XAΛΛOYMI HALLOUMI v GRILLOUMI in two trade mark cases: The CFI upheld the action from Cyprus on the similarity of the goods and services claimed, but rejected the action by which the Republic of Cyprus claimed unfair detriment to Halloumi reputation.
Cyprus is ongoing before the courts claiming IP protection for the famous traditional Halloumi cheese of the Republic of Cyprus and its own trademark HALLOUMI. Recently, the Republic of Cyprus brought two trademark cases before the European Court of Justice (Court of First Instance,CFI) against the EU trademarks GRILLOUMI and GRILLOUMI BURGER, registered by Fontana Food AB (Sweden) in October 2016.
Both trade mark registrations were opposed by the Republic of Cyprus, relying on the traditional and well-known halloumi cheese from Cyprus, which has also been protected as a national word mark in Cyprus since 1992, the sign XAΛΛOYMI HALLOUMI. In addition, HALLOUMI is a certification mark registered in the name of the Republic of Cyprus.
The Republic of Cyprus accused the trade mark applicant from Sweden of committing a likelihood of confusion and infringing the Cypriot trade mark XAΛΛOYMI HALLOUMI – and in the proceedings against the sign GRILLOUMI BURGER also alleged that there was a likelihood of unfair advantage being taken of, or detriment being caused to, the distinctive character or the repute of the earlier national trade mark XAΛΛOYMI HALLOUMI.
The Board of Appeal dismissed the appeal from Cyprus. There was no likelihood of confusion between the word marks XAΛΛOYMI HALLOUMI and GRILLOUMI, the differences between the word signs were too great. And in relation to GRILLOUMI BURGER, the Board of Appeal also found that there was similarity of goods only in relation to ‘edible oils and fats, milk and milk products’.
In particular, the Board of Appeal considered that, although the services covered by the marks applied for could possibly be considered similar to certain foodstuffs because they were complementary, the existence of such complementarity had not been established in relation to cheese.
Moreover, a finding of detriment to reputation of an earlier mark requires that the reputation of the earlier mark be proved. However, the Board of Appeal found that the Republic of Cyprus had not provided this evidence, as the documents submitted referred for the most part to halloumi cheese as a cheese speciality produced in Cyprus. However, it could not be inferred from this that the relevant Cypriot public would have perceived this as a description of the characteristics of a particular type of cheese.
The Republic of Cyprus appealed against these two decisions of the Boards of Appeal before the European Court (CFI) – with partial success. The CFI upheld the action from Cyprus with regard to the findings on the lack of similarity of the goods and services claimed, but dismissed the action in which the Republic of Cyprus claimed unfair detriment to reputation.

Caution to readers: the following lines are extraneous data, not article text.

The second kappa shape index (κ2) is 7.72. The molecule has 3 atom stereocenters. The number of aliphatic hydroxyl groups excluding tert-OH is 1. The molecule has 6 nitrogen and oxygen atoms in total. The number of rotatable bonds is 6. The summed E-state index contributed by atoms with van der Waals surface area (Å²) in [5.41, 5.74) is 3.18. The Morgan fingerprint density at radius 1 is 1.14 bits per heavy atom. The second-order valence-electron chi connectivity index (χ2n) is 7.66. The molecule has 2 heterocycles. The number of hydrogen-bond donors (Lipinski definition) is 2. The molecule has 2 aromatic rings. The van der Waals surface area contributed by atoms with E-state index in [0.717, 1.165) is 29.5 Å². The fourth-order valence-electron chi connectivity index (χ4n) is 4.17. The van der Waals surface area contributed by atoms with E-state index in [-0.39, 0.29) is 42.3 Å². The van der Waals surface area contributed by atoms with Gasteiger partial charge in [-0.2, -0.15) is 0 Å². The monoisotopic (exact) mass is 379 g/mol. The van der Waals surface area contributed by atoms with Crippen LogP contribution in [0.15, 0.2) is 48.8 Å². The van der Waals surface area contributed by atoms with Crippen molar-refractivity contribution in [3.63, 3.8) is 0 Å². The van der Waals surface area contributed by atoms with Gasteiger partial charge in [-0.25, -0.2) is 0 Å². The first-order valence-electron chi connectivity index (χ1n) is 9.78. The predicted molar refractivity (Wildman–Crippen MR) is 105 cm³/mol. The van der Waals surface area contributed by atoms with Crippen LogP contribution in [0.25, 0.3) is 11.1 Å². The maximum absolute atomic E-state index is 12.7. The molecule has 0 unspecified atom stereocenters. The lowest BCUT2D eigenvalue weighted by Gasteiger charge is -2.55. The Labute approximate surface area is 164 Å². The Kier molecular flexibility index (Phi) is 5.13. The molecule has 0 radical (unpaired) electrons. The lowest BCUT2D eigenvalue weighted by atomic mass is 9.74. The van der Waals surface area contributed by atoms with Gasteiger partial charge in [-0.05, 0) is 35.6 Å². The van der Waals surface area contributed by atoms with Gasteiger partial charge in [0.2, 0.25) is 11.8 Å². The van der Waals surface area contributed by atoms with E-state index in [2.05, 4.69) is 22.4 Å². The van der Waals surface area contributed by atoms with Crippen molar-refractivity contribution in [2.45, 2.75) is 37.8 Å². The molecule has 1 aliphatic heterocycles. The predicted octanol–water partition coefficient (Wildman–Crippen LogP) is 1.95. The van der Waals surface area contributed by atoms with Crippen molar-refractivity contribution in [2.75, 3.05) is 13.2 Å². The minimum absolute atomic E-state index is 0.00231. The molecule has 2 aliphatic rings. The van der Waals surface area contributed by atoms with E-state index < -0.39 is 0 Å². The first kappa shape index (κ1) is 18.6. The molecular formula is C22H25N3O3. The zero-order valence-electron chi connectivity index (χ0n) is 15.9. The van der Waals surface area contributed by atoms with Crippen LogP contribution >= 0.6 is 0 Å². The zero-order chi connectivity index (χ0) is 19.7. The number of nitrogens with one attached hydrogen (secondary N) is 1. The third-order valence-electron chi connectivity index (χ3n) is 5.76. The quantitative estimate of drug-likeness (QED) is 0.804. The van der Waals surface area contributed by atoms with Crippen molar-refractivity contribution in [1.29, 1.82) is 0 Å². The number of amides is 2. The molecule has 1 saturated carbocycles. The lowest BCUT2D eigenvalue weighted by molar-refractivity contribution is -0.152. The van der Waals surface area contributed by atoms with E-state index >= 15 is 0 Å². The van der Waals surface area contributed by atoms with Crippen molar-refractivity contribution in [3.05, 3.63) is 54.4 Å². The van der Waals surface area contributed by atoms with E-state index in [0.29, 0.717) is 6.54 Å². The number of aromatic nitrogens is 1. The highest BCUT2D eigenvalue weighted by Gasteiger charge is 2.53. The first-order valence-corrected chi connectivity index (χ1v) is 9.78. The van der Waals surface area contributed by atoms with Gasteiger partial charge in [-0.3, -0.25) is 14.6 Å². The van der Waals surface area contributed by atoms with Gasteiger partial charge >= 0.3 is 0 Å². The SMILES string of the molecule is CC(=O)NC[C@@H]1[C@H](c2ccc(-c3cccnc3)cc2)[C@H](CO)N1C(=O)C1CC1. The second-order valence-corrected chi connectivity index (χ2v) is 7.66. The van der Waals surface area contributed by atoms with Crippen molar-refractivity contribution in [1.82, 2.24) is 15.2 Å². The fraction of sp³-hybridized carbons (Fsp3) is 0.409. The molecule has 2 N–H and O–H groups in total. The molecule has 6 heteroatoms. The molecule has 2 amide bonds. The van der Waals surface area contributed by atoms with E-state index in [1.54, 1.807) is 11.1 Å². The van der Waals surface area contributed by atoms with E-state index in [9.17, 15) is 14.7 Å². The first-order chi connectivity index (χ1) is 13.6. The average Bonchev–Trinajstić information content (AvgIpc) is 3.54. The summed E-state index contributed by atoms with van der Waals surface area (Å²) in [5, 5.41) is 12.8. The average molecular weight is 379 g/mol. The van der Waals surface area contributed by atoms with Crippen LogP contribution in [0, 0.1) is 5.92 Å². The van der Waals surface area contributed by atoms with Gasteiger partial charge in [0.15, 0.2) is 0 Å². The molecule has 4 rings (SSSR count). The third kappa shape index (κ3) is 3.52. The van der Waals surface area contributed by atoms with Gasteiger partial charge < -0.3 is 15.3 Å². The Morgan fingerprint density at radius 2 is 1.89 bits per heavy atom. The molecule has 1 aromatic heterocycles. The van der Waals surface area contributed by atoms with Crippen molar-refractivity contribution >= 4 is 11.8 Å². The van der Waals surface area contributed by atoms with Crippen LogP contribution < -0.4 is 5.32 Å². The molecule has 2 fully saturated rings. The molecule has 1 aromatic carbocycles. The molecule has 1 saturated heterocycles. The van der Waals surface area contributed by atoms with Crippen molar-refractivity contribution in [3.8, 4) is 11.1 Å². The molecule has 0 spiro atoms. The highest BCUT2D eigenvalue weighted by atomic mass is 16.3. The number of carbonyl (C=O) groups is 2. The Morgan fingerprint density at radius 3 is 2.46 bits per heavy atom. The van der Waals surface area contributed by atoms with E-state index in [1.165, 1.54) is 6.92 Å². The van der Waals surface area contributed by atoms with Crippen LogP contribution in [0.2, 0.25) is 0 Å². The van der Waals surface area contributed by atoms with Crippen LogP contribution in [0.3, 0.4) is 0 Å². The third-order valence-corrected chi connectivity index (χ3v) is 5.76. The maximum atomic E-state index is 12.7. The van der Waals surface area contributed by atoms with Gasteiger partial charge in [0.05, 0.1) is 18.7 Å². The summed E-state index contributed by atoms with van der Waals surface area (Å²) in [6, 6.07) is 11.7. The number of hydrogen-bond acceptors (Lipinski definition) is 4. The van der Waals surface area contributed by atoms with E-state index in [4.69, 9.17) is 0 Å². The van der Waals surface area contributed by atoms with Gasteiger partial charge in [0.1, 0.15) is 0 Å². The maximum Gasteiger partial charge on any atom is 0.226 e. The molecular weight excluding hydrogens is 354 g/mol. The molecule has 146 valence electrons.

No detriment to Halloumi reputation
Consumers buying halloumi cheese would not be able to recognise the certified quality, the CFI explained, because they would perceive the word ‘halloumi’ at most as a designation for a certain type of cheese produced in Cyprus and not as an indication of a trade mark. It must therefore be held that the requirement that the earlier marks have a reputation in the Member State concerned is not met.
The conditions required under Article 8(5) of Regulation No 207/2009 were not met, therefore the enhanced protection against unfair detriment to reputation afforded to an earlier trade mark could not be validly invoked, the CFI ruled (T-593/19).
Complementary connection incorrectly assessed
However, the Republic of Cyprus was successful in the other action, which concerned the similarity and likelihood of confusion between the GRILLOUMI and XAΛΛOYMI HALLOUMI marks in relation to the goods and services claimed. This was also to be expected after the decision of the CFI this spring (T-555/19, we reported), in which the same parties Halloumi versus Grilloumi were also opposed. Here, too, the focus was on the question of whether there was a complementary connection between the services claimed – in restaurants and cafés. And this was affirmed.
Now, the CFI also found that the Board of Appeal had wrongly ruled out a complementary connection between cheese and services for the provision of food and drink, restaurant services and coffee shop services.
In fact, there was a certain degree of similarity between the ‘food and drink services; coffee shop services; restaurants’ in class 43 covered by the mark applied for, on the one hand, and ‘cheese’ in class 29 covered by the earlier marks, the CFI ruled, albeit a low degree of similarity. Cheese is used as an ingredient in dishes and also for the sale of foodstuffs. The Board of Appeal was therefore wrong to find that these goods and services were dissimilar and therefore that the likelihood of confusion within the meaning of Article 8(1)(b) of Regulation No 207/2009 was not satisfied.
Without examining further parts of the pleas in law and also without assessing the similarity of the word signs, the CFI upheld the Republic of Cyprus’ action in relation to the goods and services. The decision of the Board of Appeal (EUIPO) of 29 May 2019 (Case R 1284/2018-4) was annulled, the CFI ruled (T-556/19).
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